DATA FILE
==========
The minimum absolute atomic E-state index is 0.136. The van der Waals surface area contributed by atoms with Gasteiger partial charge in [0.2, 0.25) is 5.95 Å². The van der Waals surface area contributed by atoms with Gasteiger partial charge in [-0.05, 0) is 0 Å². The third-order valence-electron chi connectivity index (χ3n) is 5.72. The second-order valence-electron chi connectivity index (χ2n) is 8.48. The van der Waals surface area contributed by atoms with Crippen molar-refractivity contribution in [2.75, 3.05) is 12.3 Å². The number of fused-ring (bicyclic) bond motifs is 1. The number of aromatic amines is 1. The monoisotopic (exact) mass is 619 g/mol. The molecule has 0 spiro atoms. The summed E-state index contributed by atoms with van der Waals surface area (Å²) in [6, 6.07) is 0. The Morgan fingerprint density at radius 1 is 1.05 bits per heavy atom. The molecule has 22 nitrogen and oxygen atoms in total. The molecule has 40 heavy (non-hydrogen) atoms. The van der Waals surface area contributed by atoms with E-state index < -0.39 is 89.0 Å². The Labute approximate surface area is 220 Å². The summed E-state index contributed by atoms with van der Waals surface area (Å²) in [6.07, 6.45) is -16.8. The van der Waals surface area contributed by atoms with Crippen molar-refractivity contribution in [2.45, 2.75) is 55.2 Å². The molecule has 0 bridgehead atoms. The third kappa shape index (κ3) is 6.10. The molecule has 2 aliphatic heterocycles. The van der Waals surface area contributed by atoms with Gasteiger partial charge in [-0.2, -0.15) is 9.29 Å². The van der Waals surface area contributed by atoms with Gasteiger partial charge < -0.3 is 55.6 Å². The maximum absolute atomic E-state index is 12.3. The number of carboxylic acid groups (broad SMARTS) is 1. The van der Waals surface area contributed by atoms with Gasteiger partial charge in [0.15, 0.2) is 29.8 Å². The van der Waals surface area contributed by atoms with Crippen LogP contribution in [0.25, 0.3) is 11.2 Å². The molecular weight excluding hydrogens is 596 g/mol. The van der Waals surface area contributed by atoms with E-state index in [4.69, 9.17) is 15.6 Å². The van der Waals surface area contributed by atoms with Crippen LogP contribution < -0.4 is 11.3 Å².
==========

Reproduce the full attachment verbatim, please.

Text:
The minimum absolute atomic E-state index is 0.136. The van der Waals surface area contributed by atoms with Gasteiger partial charge in [0.2, 0.25) is 5.95 Å². The van der Waals surface area contributed by atoms with Gasteiger partial charge in [-0.05, 0) is 0 Å². The third-order valence-electron chi connectivity index (χ3n) is 5.72. The second-order valence-electron chi connectivity index (χ2n) is 8.48. The van der Waals surface area contributed by atoms with Crippen molar-refractivity contribution in [2.75, 3.05) is 12.3 Å². The number of fused-ring (bicyclic) bond motifs is 1. The number of aromatic amines is 1. The monoisotopic (exact) mass is 619 g/mol. The molecule has 0 spiro atoms. The summed E-state index contributed by atoms with van der Waals surface area (Å²) in [6, 6.07) is 0. The Morgan fingerprint density at radius 1 is 1.05 bits per heavy atom. The molecule has 22 nitrogen and oxygen atoms in total. The molecule has 40 heavy (non-hydrogen) atoms. The van der Waals surface area contributed by atoms with E-state index < -0.39 is 89.0 Å². The Labute approximate surface area is 220 Å². The summed E-state index contributed by atoms with van der Waals surface area (Å²) in [6.07, 6.45) is -16.8. The van der Waals surface area contributed by atoms with Crippen molar-refractivity contribution in [2.45, 2.75) is 55.2 Å². The molecule has 0 bridgehead atoms. The third kappa shape index (κ3) is 6.10. The molecule has 2 aliphatic heterocycles. The van der Waals surface area contributed by atoms with Gasteiger partial charge in [-0.2, -0.15) is 9.29 Å². The van der Waals surface area contributed by atoms with Gasteiger partial charge < -0.3 is 55.6 Å². The maximum absolute atomic E-state index is 12.3. The number of carboxylic acid groups (broad SMARTS) is 1. The van der Waals surface area contributed by atoms with Gasteiger partial charge in [0.15, 0.2) is 29.8 Å². The van der Waals surface area contributed by atoms with Crippen LogP contribution in [0.25, 0.3) is 11.2 Å². The molecular weight excluding hydrogens is 596 g/mol. The van der Waals surface area contributed by atoms with E-state index in [4.69, 9.17) is 15.6 Å². The van der Waals surface area contributed by atoms with Crippen LogP contribution < -0.4 is 11.3 Å².